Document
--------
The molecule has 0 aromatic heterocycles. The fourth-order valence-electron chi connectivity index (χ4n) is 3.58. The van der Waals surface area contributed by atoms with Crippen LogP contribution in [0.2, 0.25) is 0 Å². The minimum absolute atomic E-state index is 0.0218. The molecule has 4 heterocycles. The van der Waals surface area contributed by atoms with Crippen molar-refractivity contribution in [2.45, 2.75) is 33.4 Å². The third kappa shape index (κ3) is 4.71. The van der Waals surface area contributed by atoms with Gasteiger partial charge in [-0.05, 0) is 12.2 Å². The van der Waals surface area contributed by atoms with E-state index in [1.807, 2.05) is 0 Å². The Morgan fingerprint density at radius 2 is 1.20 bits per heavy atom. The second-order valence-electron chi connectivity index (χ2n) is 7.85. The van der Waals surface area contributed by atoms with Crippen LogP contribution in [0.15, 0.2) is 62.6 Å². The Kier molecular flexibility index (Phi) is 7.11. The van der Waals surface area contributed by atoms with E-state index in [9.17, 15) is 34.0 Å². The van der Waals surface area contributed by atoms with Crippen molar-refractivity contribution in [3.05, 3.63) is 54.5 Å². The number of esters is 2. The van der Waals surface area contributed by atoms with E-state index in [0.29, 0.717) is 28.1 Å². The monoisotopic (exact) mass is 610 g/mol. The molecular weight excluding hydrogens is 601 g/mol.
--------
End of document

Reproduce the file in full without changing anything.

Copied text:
The molecule has 0 aromatic heterocycles. The fourth-order valence-electron chi connectivity index (χ4n) is 3.58. The van der Waals surface area contributed by atoms with Crippen LogP contribution in [0.2, 0.25) is 0 Å². The minimum absolute atomic E-state index is 0.0218. The molecule has 4 heterocycles. The van der Waals surface area contributed by atoms with Crippen molar-refractivity contribution in [2.45, 2.75) is 33.4 Å². The third kappa shape index (κ3) is 4.71. The van der Waals surface area contributed by atoms with Gasteiger partial charge in [-0.05, 0) is 12.2 Å². The van der Waals surface area contributed by atoms with E-state index in [1.807, 2.05) is 0 Å². The Morgan fingerprint density at radius 2 is 1.20 bits per heavy atom. The second-order valence-electron chi connectivity index (χ2n) is 7.85. The van der Waals surface area contributed by atoms with Crippen LogP contribution in [0.15, 0.2) is 62.6 Å². The Kier molecular flexibility index (Phi) is 7.11. The van der Waals surface area contributed by atoms with E-state index in [9.17, 15) is 34.0 Å². The van der Waals surface area contributed by atoms with Crippen molar-refractivity contribution in [3.05, 3.63) is 54.5 Å². The number of esters is 2. The van der Waals surface area contributed by atoms with E-state index in [0.29, 0.717) is 28.1 Å². The monoisotopic (exact) mass is 610 g/mol. The molecular weight excluding hydrogens is 601 g/mol.